A high resolution one-dimensional thermodynamic snow and ice (HIGHTSI) model was used to model the annual cycle of landfast ice mass and heat balance near Zhongshan Station, East Antarctica. The model was forced and initialized by meteorological and sea ice in situ observations from April 2015 to April 2016. HIGHTSI produced a reasonable snow and ice evolution in the validation experiments, with a negligible mean ice thickness bias of (0.003±0.06) m compared to in situ observations. To further examine the impact of different snow conditions on annual evolution of first-year ice (FYI), four sensitivity experiments with different precipitation schemes (0, half, normal, and double) were performed. The results showed that compared to the snow-free case, the insulation effect of snow cover decreased bottom freezing in the winter, leading to 15%–26% reduction of maximum ice thickness. Thick snow cover caused negative freeboard and flooding, and then snow ice formation, which contributed 12%–49% to the maximum ice thickness. In early summer, snow cover delayed the onset of ice melting for about one month, while the melting of snow cover led to the formation of superimposed ice, accounting for 5%–10% of the ice thickness. Internal ice melting was a significant contributor in summer whether snow cover existed or not, accounting for 35%–56% of the total summer ice loss. The multi-year ice (MYI) simulations suggested that when snow-covered ice persisted from FYI to the 10th MYI, winter congelation ice percentage decreased from 80% to 44% (snow ice and superimposed ice increased), while the contribution of internal ice melting in the summer decreased from 45% to 5% (bottom ice melting dominated).
Figure 1. The location of Prydz Bay and Zhongshan Station (a), and a satellite image of the area around Zhongshan Station (b). The Snow and Ice Mass Balance Array (SIMBA) buoy was deployed near the landfast ice observation site, which is marked by a black dot.
Figure 2. The hourly external forcing used for HIGHTSI model from April 2015 to April 2016: wind speed (a), air temperature (b), relative humidity (c), cloud fraction (d), precipitation rate (e), and oceanic heat flux (f).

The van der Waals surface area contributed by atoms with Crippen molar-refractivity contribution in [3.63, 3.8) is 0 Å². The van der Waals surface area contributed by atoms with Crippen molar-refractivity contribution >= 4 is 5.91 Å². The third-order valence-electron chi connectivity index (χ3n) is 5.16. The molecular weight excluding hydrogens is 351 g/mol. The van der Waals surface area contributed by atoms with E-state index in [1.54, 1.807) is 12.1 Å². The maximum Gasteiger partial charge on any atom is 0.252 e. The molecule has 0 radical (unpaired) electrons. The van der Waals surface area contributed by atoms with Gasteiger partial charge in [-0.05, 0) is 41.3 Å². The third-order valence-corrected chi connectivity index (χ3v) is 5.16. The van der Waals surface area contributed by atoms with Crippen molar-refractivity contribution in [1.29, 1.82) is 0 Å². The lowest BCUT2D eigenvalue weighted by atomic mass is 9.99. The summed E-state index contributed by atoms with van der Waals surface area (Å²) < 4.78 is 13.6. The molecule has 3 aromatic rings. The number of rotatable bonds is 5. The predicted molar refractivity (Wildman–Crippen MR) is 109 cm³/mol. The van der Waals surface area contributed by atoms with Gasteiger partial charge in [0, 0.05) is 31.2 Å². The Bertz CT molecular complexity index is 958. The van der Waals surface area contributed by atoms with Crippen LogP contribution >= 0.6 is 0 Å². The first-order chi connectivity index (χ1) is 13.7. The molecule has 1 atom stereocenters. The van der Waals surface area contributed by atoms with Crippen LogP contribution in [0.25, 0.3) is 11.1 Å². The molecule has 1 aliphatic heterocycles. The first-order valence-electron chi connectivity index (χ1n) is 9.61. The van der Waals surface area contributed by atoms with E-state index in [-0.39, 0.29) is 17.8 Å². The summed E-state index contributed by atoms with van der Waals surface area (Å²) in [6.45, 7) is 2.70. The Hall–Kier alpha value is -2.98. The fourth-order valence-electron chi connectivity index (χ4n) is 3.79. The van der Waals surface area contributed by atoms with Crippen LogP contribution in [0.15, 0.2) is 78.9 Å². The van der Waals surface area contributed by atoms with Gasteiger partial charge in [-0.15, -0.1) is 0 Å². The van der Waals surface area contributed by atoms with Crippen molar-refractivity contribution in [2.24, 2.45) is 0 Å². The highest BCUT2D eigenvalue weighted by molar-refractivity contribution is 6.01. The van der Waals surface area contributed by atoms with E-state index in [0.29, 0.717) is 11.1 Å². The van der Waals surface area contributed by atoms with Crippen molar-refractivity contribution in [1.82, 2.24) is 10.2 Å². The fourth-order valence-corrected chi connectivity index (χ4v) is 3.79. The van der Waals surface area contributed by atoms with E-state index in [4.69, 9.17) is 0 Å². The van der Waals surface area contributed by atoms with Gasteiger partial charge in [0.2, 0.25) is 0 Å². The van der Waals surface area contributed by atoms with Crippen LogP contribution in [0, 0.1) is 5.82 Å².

Figure 3. The snow and ice temperature profile observed by Snow and Ice Mass Balance Array (SIMBA) buoy (a) and simulated by HIGHTSI in Exp. V (b), from 15 April to December 15, 2015. In a, the snow surface and ice bottom was detected from SIMBA temperature profiles by a semi-automatic algorithm (Zhao et al., 2017). The zero position represents the snow/ice interface. The black dots represent the observed in situ ice thickness.
Figure 4. Snow and ice temperature profiles from April 15, 2015 to April 15, 2016 for Exp. F1 (a), Exp. F2 (b), Exp. F3 (c), and Exp. F4 (d). The zero position represents the snow/ice interface.
Figure 5. Snow thickness (a), ice thickness (b), freeboard (c), and albedo (d) simulated from April 15, 2015 to April 15, 2016.
Figure 6. Accumulated ice bottom growth (a), accumulated snow ice (b), accumulated superimposed ice (c), accumulated ice surface melting (d), and accumulated ice internal melting (e) from April 15, 2015 to April 15, 2016.
Figure 7. Snow thickness (a), ice thickness (b), freeboard (c), and albedo (d) in the 10-year simulations for Exp. MYI.
Figure 8. Yearly accumulations of snow ice, bottom freezing, superimposed ice, bottom melting and internal melting in the 10-year simulations for Exp. MYI. Ice gain was positive and ice loss was negative in this figure.
Figure 9. Results of albedo sensitivity experiments: albedo (a), snow thickness (b), ice thickness (c), and freeboard (d). The model setup and forcing was the same as Exp. F3 except for albedo schemes.
Figure 10. Sensitivity experiments of different precipitation schemes for early ice growth season (15 April−15 May): Exp. S1 (a), Exp. S2 (b), Exp. S3 (c), and Exp. S4 (d). The zero position represents the snow/ice interface.
Figure 11. Sensitivity experiments of different snow melt rate schemes for the onset of surface melt (15 November−15 December): Exp. M1 (a), Exp. M2 (b), Exp. M3 (c), and Exp. M4 (d). The zero position represents the snow/ice interface.